The traditional approach to human lateral preference considers handedness the dominant form of laterality that determines the sidedness of a person’s foot, eye and ear preference. This explanation makes sense for foot preference since, like handedness, the movements of the right and left foot (and hand) are controlled by brain centers in the hemisphere opposite to the limb. The same side of the brain controls both hand and foot actions…the left hemisphere guides the right foot and hand and the right hemisphere does the same for the left foot and hand. One of my previous blog posts contained data confirming that a person’s preferred hand and foot often are aligned on the same side of the body. This is the case for both left- and right-handers.¹
The neural wiring from eye to brain is more complex. Optic nerve fibers from one eye travel to both the right and the left hemispheres. This diagram illustrates the circuitry that carries visual information from the eyes to the brain. Nerve fibers from the half of the eye closest to the nose cross to the visual centers in the opposite hemisphere while fibers from the other half, closest to the outside of the head, travel to visual centers on the same side of the head as the originating eye. For example, the optic nerve fibers from the nasal side of the right eye cross to the visual centers in the left hemisphere. The remaining outside fibers connect to visual centers in the right hemisphere. The area under the brain where the fibers cross is called the optic chiasm after the Greek letter χ or X. The diagram shows the X configuration of the optic nerve fiber crossing point.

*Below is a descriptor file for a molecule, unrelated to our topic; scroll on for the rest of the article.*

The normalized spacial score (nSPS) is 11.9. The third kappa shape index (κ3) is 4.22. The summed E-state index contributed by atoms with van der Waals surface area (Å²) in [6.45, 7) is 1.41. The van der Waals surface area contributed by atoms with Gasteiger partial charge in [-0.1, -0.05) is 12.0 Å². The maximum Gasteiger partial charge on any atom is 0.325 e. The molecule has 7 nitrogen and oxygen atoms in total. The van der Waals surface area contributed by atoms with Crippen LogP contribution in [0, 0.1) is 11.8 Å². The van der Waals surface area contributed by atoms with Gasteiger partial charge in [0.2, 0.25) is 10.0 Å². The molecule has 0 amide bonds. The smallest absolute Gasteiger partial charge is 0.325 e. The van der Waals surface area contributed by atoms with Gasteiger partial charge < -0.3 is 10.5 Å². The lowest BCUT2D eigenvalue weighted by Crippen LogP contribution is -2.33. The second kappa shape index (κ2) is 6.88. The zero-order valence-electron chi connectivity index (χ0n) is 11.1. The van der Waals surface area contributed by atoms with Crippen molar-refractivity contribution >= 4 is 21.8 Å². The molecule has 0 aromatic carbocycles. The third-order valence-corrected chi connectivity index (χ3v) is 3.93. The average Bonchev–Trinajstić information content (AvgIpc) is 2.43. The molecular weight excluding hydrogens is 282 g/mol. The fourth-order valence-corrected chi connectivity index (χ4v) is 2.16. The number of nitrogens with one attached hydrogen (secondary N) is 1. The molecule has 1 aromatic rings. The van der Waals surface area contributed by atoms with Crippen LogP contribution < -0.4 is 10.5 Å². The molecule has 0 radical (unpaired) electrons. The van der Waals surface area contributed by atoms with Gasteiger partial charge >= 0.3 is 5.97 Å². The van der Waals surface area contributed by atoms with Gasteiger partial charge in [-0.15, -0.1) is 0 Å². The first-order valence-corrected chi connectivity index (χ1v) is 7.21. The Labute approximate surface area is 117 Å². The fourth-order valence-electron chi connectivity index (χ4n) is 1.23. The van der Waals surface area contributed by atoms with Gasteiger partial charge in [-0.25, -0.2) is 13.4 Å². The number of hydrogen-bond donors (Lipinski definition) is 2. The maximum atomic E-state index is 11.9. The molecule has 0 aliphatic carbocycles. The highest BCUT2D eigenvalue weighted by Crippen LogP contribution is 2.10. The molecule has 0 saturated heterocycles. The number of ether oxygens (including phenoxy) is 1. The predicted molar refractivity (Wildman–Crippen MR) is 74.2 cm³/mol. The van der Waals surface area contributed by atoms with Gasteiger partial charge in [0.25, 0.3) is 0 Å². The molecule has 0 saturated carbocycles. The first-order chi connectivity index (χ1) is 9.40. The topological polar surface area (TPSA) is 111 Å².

The neural anatomy of eye-to-brain connections does not necessarily predict the alignment of the preferred hand and the preferred eye on the same side of the body. However, a theory proposed in the early 20th century offered a behavioral explanation for why the two preferences should be on the same side. This theory argued that eye dominance is critical for overcoming double vision when performing eye-hand coordinated movements.² For this reason, eye preference is the dominant form of lateral preference, not handedness. The side of the preferred eye determines the side of the preferred hand which then enables accurate eye-hand coordination.
The data on eye-hand side congruence presents a slightly different pattern than the one proposed by this theory. As predicted, the majority of right-handers (66%) and left-handers (57%) display side congruent (right/right or left/left) eye-hand preference. However, there are substantial numbers of people with crossed preference where the preferred hand and the preferred eye are on opposite sides of the body. Left-eye preference occurs for 34% of right-handers while 43% of left-handers show right-eye preference.
It is not unusual to find people who write and throw with opposite hands. There are left-handed writers who are right-handed throwers and the reverse occurs for right-handed writers. If side congruence of eye and hand is important for coordinated aiming movements, then the preferred eye should align with the throwing rather than the writing hand among those who show different writing and throwing preferences. I conducted a study with colleagues to explore this idea. We found 47% of those who threw with the right hand and wrote with the left were left-eyed while 55% of individuals who threw with the left hand and wrote with the right were left-eyed. The higher rate of left-eyedness among the left throwing hand preference group supports a possible relationship between coordinated aiming movements and side congruence of eye and hand.
Use this questionnaire to assess your side congruence for writing/drawing and throwing as well as your side congruence for hand and eye preference (Lateral preference questionnaire). If you write/draw and throw with opposite hands, does your eye preference side with your throwing rather than your writing/drawing hand?
¹See my previous blog post “The game is afoot” March 31, 2017.
²See my previous blog post “A tale of two eyes”, April 12, 2017, for the background information on the role of eye preference in eliminating double vision.